Landholders attending a Spiny Rush workshop with Sheree Bowman. Photo: Kim Thompson

In the late 1990s members of the Upper River Torrens Landcare Group took a spring walk along the disused railway corridor between Birdwood and Mount Pleasant. They came across a plant they hadn’t seen before and knew it was a weed because of its immediate invasive distribution.

The action the group began that day for managing Spiny Rush continues today.

The Landcare group began to learn about the plant, its biology, growth habit and local distribution, and, most importantly, control options. They started control of the weed on some sites and over time sought government support and grant funding to manage spiny rush.

Over the last decade, a serious control effort by the Landcare group, the AMLR NRM Board and land managers has significantly reduced the weed across the district. They all know much more now about the weed and its distribution, and the most effective ways to control it.

Recently, the local community in the Upper Torrens area asked Natural Resources AMLR to run two field days to spread the word on what has been learnt over the years. Landholders left knowing how to identify Spiny Rush and the best ways to control it – and feeling united in the prospect of a community led offensive against Spiny Rush.

The community-led program has seen individual site visits and expert advice to landholders tackling the issue. Most landholders are now keen to control the weed this upcoming season.

A Juncus like no other

Spiny rush (Juncus acutus) invades damp places and infrequently inundated watercourses on the coast and inland. It can form dense impenetrable thickets that smother existing vegetation and provide a habitat for rabbits and foxes. Its sharp spines project at many angles and restrict movement of stock, machinery and humans. It is unpalatable to stock.

Spiny Rush is a declared plant under the Natural Resources Management Act 2004. It is illegal to sell or move the plant (including in cut hay) and landholders must control plants on their property.

The dark green, dense tussock plant usually grows up to 1.5 metres high but sometimes can reach 2 metres. It is identified by its very sharp spines and its relatively large clustered chestnut coloured fruit. The fruit is a 3-celled brown capsule, each holding up to 200 seeds. The growth habit of Spiny Rush gives the plant a characteristic globe shape. Spiny Rush can be easily confused with native rushes including Sea Rush (Juncus kraisii), Pale Rush (Juncus pallidus) and Knobby Club Rush (Ficinia nodosa). Make sure your identification is correct before starting any control program.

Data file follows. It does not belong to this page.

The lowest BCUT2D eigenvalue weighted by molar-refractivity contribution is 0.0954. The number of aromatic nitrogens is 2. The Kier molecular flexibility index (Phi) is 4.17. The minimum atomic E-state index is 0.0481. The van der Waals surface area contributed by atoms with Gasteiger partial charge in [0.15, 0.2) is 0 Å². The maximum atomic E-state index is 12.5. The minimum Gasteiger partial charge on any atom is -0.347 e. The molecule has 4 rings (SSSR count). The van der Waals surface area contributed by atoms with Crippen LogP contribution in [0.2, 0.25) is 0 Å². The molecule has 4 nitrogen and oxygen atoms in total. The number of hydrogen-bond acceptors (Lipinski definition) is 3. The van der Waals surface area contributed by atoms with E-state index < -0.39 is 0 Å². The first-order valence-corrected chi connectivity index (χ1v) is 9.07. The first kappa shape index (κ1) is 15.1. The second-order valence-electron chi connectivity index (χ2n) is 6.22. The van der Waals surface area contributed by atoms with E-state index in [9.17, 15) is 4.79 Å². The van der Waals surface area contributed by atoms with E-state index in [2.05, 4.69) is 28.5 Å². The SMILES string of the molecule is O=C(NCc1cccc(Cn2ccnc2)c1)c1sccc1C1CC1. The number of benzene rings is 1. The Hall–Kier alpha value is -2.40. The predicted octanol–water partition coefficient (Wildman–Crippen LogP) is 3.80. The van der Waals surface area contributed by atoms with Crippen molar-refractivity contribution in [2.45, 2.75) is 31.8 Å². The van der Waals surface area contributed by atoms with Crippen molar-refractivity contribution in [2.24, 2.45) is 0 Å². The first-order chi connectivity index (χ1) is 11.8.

Spiny rush infestation

Spiny Rush infestation at Mount Pleasant. Photo: Sheree Bowman

Best practice control methods

Effective Spiny Rush control programs are suited to their site. An eradication program takes at least three years, without any plants seeding, because that is the period seed is viable in the soil. As Spiny Rush often grows in a watercourse or damp area, exercise caution in all control efforts, including herbicide application and mechanical removal. If in doubt, engage a licensed spray operator or get advice from Natural Resources AMLR staff.

Herbicide spray application

Spiny Rush can be sprayed using a glyphosate® based herbicide 360 g/L such as Round-up Biactive® or Weedmaster® DUO at 200 mL per 10 litres (2%). The herbicide works more effectively with a penetrant such as Pulse® added. It’s best to apply herbicide during the warmer months (summer–autumn) when the plants are actively growing and there is less surface water present. When spraying Spiny Rush apply the herbicide to 100% of the plant. The best way to do this is by slowly walking around each individual plant as much as possible while spraying. Exercise caution when spraying near or in watercourses as herbicide can adversely affect the health of native fauna and compromise water quality in the catchment.

Mechanical removal

Small Spiny Rush plants can be removed by hand, but only if 100% of the root mass can be removed – Spiny Rush can vegetatively re-shoot and grow from small pieces of the fibrous crown. Do not manually remove large plants or infestations. Manual removal promotes the seeds in the soil to germinate, and can degrade watercourse areas.